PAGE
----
The north-east was an important node in shaping ideologies of colonial science. Scientific explorations between Sylhet, the Khasi Hills and Assam constructed knowledge of the economic potential of natural resources, which in their turn helped to build power and feed the British Empire in India and beyond. The surveys of the Khasi Hills that informed road engineering or military movements also elicited a range of narratives in which ideals of science, race and empire. The Indian north-east that was constructed through this period was a novel place; part of what Matthew Edney has called the 'geographical rhetoric of British India'. According to Nathaniel Wallich, John Gibson would have been glad to send his harvest of orchids 'forests and all if he could'. The vast majority of the plants in the Linnean Society's East India Herbarium catalogued as having come from Sylhet, Pandua, Cachar and Khasi Hills were sourced in Cherrapunji.
Through August 1841, the rains were incessant; 264 inches of rain fell at Cherrapunji, or a staggering twenty-two feet. William Lewin was promoted to Lieutenant in May 1825, and in that year saw service during the First Anglo-Burmese war. On his 1822 voyage to India, Lewin was shocked at the brutal slave economy around the Dutch settlement at Paarl at the Cape Colony. The nature of William and Jane Lewin's presence in Cherrapunji from the early 1830s was unusual. William's long-term invalid status enabled him, Jane and the children to be domiciled there as a family group. Lewin ideas of fatherhood were bound up in a Christian model, and his paternal role was a metaphor of God's own authority. The categories of 'soldier' and 'Christian' might seem contradictory, or perhaps too easily assume the more fixed categorisation of later versions of Christian militarism or of the soldier as popular hero.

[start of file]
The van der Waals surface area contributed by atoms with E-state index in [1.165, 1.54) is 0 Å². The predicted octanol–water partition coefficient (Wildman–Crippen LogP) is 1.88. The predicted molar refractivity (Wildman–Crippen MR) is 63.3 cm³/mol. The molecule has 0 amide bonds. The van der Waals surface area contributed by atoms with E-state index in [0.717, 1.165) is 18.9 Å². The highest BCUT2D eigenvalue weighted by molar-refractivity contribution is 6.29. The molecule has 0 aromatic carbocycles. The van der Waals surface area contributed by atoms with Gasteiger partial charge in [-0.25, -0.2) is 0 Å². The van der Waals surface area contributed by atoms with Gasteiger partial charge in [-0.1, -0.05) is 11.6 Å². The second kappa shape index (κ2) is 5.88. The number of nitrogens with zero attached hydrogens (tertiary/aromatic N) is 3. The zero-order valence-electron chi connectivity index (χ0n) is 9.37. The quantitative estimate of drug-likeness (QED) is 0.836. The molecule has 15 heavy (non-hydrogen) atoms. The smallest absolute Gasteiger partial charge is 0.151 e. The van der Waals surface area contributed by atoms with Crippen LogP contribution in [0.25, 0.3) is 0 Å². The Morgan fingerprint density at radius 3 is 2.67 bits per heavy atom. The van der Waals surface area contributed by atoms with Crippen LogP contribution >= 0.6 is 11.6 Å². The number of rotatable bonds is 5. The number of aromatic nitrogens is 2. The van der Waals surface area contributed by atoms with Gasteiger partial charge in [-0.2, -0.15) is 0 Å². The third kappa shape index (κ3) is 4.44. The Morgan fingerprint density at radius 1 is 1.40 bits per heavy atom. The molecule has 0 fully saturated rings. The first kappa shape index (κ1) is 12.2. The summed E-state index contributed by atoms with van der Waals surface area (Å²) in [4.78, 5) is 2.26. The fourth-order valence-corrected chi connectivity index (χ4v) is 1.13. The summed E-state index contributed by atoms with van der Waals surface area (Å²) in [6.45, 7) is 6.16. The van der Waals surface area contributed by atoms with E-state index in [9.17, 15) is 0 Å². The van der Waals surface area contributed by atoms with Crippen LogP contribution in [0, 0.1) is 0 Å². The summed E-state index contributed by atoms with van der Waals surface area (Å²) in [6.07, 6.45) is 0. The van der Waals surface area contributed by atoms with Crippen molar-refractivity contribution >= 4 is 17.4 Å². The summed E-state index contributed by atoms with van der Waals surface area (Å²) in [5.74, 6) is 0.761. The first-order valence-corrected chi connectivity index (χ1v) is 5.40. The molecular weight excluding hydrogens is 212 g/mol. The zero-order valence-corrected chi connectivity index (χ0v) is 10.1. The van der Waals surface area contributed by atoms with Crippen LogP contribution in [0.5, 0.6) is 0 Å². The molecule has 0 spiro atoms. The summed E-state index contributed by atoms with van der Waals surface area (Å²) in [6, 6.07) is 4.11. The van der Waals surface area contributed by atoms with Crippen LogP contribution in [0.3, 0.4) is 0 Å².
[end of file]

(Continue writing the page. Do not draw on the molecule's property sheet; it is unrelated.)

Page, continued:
The predominant narrative of both new and old histories of the Khasi mission is the pre-eminence of Ann Jones as founding missionary and bringer of the book. The prime architect of the Christianisation of the hill tribes, the de novo 'father' of Khasi literature in his role as the man who put the Khasi language into written form using Welsh orthography. Many missionary and other published accounts tend to skip over the role of indigenous informants in the process of translation. With no knowledge of Bengali script, Jones employed the Roman alphabet when recording Khasi words. Thomas Jones went to the Khasi Hills with the express aim of educating the Khasis. The importance of education for the Welsh was stressed by generations of their leaders and preachers.